Fatal revival for property: Real estate has picked up since last year, but this has encouraged banks to look for assets to sell to recoup loans. Jason Nisse and Nicholas Faith report

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The Independent Online
BANKERS used to enjoy meeting Trevor Osborne. The cheery former Middlesex County Council surveyor was seen as a Mr Micawber, always looking on the bright side, seeing each setback as an opportunity.

Through the two years that Speyhawk, the company he created, staggered under the weight of its pounds 350m of debts, Mr Osborne never doubted that it would survive. 'It came as a devastating blow to me,' he said of last week's appointment of Price Waterhouse as receivers, even though Speyhawk had run up over pounds 300m of losses over the previous two years.

Although Speyhawk had been on the critical list for a long time, the collapse was ironically timed. Property has enjoyed a boom since Britain left the ERM. Since then, property shares have outperformed the rest of the market by nearly 50 per cent, reversing a five-year decline. The larger companies have taken advantage of this to shore up their balance sheets by raising pounds 620m from the market, culminating in a pounds 199m rights issue by the new management of Hammerson on Thursday, an issue that followed earlier fund-raisings by Land Securities, Slough Estates and Brixton Estate.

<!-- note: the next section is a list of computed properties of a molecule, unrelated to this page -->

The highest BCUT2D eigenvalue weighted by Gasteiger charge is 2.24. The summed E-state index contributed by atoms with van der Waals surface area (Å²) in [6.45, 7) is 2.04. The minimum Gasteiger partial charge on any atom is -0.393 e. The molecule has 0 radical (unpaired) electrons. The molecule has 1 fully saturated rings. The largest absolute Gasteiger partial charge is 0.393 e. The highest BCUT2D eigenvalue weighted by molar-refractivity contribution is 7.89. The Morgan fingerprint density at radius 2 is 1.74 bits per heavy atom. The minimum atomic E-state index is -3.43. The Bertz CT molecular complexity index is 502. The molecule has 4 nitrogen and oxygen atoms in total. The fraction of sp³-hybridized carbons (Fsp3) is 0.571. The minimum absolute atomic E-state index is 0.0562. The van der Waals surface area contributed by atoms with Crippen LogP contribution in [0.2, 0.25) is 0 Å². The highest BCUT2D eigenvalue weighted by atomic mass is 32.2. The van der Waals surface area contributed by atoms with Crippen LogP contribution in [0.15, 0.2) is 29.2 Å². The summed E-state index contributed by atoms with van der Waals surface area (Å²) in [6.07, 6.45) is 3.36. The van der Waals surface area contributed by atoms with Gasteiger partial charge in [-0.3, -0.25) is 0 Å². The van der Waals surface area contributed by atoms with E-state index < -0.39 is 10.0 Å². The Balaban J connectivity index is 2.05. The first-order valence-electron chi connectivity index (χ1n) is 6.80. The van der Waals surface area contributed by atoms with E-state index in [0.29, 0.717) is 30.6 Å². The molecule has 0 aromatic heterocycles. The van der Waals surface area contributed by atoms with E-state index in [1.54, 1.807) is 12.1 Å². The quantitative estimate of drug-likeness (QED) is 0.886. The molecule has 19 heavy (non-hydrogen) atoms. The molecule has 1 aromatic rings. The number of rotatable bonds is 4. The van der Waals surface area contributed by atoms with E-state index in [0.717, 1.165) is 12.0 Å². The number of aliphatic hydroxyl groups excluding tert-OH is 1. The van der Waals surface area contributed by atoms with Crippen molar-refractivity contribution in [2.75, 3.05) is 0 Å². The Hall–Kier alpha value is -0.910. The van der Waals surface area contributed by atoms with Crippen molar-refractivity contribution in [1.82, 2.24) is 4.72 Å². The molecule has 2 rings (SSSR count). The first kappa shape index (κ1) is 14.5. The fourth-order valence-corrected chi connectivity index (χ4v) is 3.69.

But this did not help Speyhawk. After 18 months of trying to thrash out a refinancing deal, the bankers' good humour had turned to annoyance. They clearly grew tired of Mr Osborne's optimistic forecasts and wanted to know when he was going to sell some of his tenanted properties and return some of the banks' loans.

'We'd all got fed up with 'Clever Trevor' and his perpetual optimism years ago,' said one analyst. 'We respected him as an excellent builder, but he was a terrible finance man and was too autocratic to employ a proper finance director. If he'd been sensible, he would have been more realistic with the banks.'

His over-optimism had led Speyhawk into some rash commitments. Although nearly half of last year's provisions related to Speyhawk's City projects, notably its flagship development above Cannon Street station, his optimism had also led him into severe trouble in Birmingham. Three years ago, just as the boom started to turn sour, he had assured British Rail and Birmingham Council that he would build 1 million square feet of offices on a site they owned near Snow Hill Station - double the potential estimated by more sober developers. His offer was accepted, but the site is still vacant.

Speyhawk's 46 bankers, led by Barclays and Citibank, could dispense with Osborne's services once the builders had finished work on the two shopping centres - in Harrogate and Wimbledon - that Speyhawk was developing on behalf of pension fund investors. Both developments have been completed in the last few weeks. The banks could then pull the rug from under the company without running the risk that the contractors would walk off site and demand massive payments to resume work, a lesson the banks learned when Canary Wharf was placed in administration last year.

Speyhawk's collapse is a classic function of the recovery in some areas of the property market. Though the banks say that receivership is only contemplated as a last resort, cynics argue that when bankers see a chance of some improvement in asset values they put in the receivers to push through quick asset sales. That is exactly what happened at Speyhawk.